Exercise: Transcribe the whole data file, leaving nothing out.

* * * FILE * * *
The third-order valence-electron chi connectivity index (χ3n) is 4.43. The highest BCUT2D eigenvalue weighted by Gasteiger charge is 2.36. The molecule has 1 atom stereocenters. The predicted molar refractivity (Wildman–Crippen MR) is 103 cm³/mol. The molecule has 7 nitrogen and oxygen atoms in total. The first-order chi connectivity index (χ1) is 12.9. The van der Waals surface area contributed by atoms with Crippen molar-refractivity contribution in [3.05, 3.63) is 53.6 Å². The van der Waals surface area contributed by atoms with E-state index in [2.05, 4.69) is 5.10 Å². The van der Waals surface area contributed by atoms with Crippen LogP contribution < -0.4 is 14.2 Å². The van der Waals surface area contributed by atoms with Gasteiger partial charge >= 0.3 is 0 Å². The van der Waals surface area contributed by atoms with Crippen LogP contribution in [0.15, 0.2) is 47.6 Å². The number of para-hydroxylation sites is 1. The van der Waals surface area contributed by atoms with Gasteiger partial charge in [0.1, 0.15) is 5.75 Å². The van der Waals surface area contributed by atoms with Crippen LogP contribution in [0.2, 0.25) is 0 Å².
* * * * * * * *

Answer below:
The third-order valence-electron chi connectivity index (χ3n) is 4.43. The highest BCUT2D eigenvalue weighted by Gasteiger charge is 2.36. The molecule has 1 atom stereocenters. The predicted molar refractivity (Wildman–Crippen MR) is 103 cm³/mol. The molecule has 7 nitrogen and oxygen atoms in total. The first-order chi connectivity index (χ1) is 12.9. The van der Waals surface area contributed by atoms with Crippen molar-refractivity contribution in [3.05, 3.63) is 53.6 Å². The van der Waals surface area contributed by atoms with E-state index in [2.05, 4.69) is 5.10 Å². The van der Waals surface area contributed by atoms with Crippen LogP contribution < -0.4 is 14.2 Å². The van der Waals surface area contributed by atoms with Gasteiger partial charge >= 0.3 is 0 Å². The van der Waals surface area contributed by atoms with Crippen LogP contribution in [0.15, 0.2) is 47.6 Å². The number of para-hydroxylation sites is 1. The van der Waals surface area contributed by atoms with Gasteiger partial charge in [0.1, 0.15) is 5.75 Å². The van der Waals surface area contributed by atoms with Crippen LogP contribution in [0.2, 0.25) is 0 Å².